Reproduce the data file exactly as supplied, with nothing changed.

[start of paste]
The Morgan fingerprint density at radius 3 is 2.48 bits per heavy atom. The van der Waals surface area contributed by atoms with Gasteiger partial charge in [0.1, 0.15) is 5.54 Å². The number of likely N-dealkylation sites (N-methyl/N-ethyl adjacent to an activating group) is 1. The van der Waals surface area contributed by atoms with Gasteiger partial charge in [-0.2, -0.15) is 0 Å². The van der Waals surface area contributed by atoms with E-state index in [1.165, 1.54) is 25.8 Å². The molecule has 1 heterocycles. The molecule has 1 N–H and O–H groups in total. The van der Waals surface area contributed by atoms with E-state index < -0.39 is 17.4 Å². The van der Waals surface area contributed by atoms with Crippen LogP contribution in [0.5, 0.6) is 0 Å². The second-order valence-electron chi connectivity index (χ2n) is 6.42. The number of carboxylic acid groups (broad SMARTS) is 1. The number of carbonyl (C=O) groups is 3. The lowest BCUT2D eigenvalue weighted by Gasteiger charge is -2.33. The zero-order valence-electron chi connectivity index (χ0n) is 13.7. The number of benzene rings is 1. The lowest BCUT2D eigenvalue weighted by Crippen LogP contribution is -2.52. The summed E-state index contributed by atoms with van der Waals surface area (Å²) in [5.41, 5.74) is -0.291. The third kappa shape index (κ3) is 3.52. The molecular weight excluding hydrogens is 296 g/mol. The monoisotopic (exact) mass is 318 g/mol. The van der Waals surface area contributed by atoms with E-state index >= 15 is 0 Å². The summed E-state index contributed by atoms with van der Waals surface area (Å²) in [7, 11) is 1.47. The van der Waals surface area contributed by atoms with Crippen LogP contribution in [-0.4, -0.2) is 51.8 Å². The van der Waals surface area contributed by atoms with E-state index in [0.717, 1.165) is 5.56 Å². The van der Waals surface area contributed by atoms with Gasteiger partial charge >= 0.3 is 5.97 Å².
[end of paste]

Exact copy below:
The Morgan fingerprint density at radius 3 is 2.48 bits per heavy atom. The van der Waals surface area contributed by atoms with Gasteiger partial charge in [0.1, 0.15) is 5.54 Å². The number of likely N-dealkylation sites (N-methyl/N-ethyl adjacent to an activating group) is 1. The van der Waals surface area contributed by atoms with Gasteiger partial charge in [-0.2, -0.15) is 0 Å². The van der Waals surface area contributed by atoms with E-state index in [1.165, 1.54) is 25.8 Å². The molecule has 1 heterocycles. The molecule has 1 N–H and O–H groups in total. The van der Waals surface area contributed by atoms with E-state index < -0.39 is 17.4 Å². The van der Waals surface area contributed by atoms with Crippen LogP contribution in [0.5, 0.6) is 0 Å². The second-order valence-electron chi connectivity index (χ2n) is 6.42. The number of carboxylic acid groups (broad SMARTS) is 1. The number of carbonyl (C=O) groups is 3. The lowest BCUT2D eigenvalue weighted by Gasteiger charge is -2.33. The zero-order valence-electron chi connectivity index (χ0n) is 13.7. The number of benzene rings is 1. The lowest BCUT2D eigenvalue weighted by Crippen LogP contribution is -2.52. The summed E-state index contributed by atoms with van der Waals surface area (Å²) in [5.41, 5.74) is -0.291. The third kappa shape index (κ3) is 3.52. The molecular weight excluding hydrogens is 296 g/mol. The monoisotopic (exact) mass is 318 g/mol. The van der Waals surface area contributed by atoms with E-state index >= 15 is 0 Å². The summed E-state index contributed by atoms with van der Waals surface area (Å²) in [7, 11) is 1.47. The van der Waals surface area contributed by atoms with Crippen LogP contribution in [-0.4, -0.2) is 51.8 Å². The van der Waals surface area contributed by atoms with E-state index in [0.717, 1.165) is 5.56 Å². The van der Waals surface area contributed by atoms with Gasteiger partial charge >= 0.3 is 5.97 Å².